A Cloverdale 17-year-old who killed an elderly man in a hit-and-run crash will appear in juvenile court Wednesday to reveal his plans to atone for his crime.

Mitch Carlson admitted a charge of misdemeanor vehicular manslaughter in the Dec. 27 death of Miguel Sanchez, 83, also of Cloverdale, whom he struck with his pickup while Sanchez was crossing a street.

A judge gave him probation and suspension of driving privileges as part of his punishment. But he also was ordered to do "restorative justice" — a jail alternative that could involve completing tasks for the victim's family.

At a previous hearing, Judge Raima Ballinger suggested Carlson might take over the victim's routine of picking up his neighbors' newspapers, tending gardens and mowing lawns.

"If the victim was doing things for the community like helping neighbors, they might try to tailor the plan to that," said Murat Ozgur, a special prosecutor from the Marin District Attorney's Office who handled the case.

Ozgur said Friday whatever Carlson does will have to be agreed upon by the victim's family and the court.

Also on Wednesday, probation officials will report on Carlson's progress in meeting other terms of his punishment including attending classes at Cloverdale High and abiding by a 9 p.m. curfew.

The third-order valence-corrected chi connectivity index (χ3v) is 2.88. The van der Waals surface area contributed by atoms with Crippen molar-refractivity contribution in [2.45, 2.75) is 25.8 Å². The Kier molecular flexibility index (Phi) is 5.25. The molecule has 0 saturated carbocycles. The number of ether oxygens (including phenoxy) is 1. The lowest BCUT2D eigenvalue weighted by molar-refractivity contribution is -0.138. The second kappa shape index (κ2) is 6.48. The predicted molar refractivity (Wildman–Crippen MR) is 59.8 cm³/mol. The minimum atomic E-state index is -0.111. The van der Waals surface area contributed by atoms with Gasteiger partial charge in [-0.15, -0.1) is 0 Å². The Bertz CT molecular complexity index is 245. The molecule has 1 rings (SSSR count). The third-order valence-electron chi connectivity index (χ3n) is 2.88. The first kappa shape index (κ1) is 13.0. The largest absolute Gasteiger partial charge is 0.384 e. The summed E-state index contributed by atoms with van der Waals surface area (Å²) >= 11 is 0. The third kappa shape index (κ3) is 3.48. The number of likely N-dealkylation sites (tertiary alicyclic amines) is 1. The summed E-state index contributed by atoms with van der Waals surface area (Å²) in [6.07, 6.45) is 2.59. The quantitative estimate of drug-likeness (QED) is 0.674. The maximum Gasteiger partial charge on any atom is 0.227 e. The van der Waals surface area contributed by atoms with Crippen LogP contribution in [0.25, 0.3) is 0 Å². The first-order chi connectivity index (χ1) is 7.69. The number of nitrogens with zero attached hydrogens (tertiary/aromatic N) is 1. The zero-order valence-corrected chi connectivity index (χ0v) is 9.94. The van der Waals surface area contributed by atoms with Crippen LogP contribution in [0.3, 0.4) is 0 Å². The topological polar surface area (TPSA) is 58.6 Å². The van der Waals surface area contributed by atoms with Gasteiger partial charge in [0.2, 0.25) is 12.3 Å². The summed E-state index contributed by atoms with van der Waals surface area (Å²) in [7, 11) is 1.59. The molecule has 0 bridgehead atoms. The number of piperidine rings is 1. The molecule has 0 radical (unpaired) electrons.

With the successful completion of probation, which could take one to three years, the criminal case against him will be dismissed, Ozgur said.

Carlson hit Sanchez on North Main Street Christmas week and then drove on to morning basketball practice at the high school.

Witnesses described his truck and police arrested Carlson later that morning. He told officers he left the scene because he was scared.

As Sanchez lay mortally injured in a hospital, prosecutors charged Carlson with hit-and-run and the case was promptly settled.

Sanchez died a few days later on Dec. 31.

Sanchez family members criticized the quick settlement and complained they were not notified of hearings as required under Marsy's Law. Also, they said prosecutors failed to check on the condition of their father before deciding the charge.

The case was actually prosecuted in part by Bud McMahon, a deputy and political ally of incoming District Attorney Jill Ravitch, who took office Jan. 3.

After acknowledging a miscommunication, Ravitch recused her office and called for an independent investigation. The case was assigned to the Marin District Attorney, who brought additional vehicular manslaughter charges against Carlson.

On Feb. 9, citing Carlson's youth and lack of a record, Ballinger ordered Carlson to be placed on probation and to complete a restorative justice-type program to repay the family for their losses.

You can reach Staff Writer Paul Payne at 568-5312 or paul.payne@pressdemocrat.com.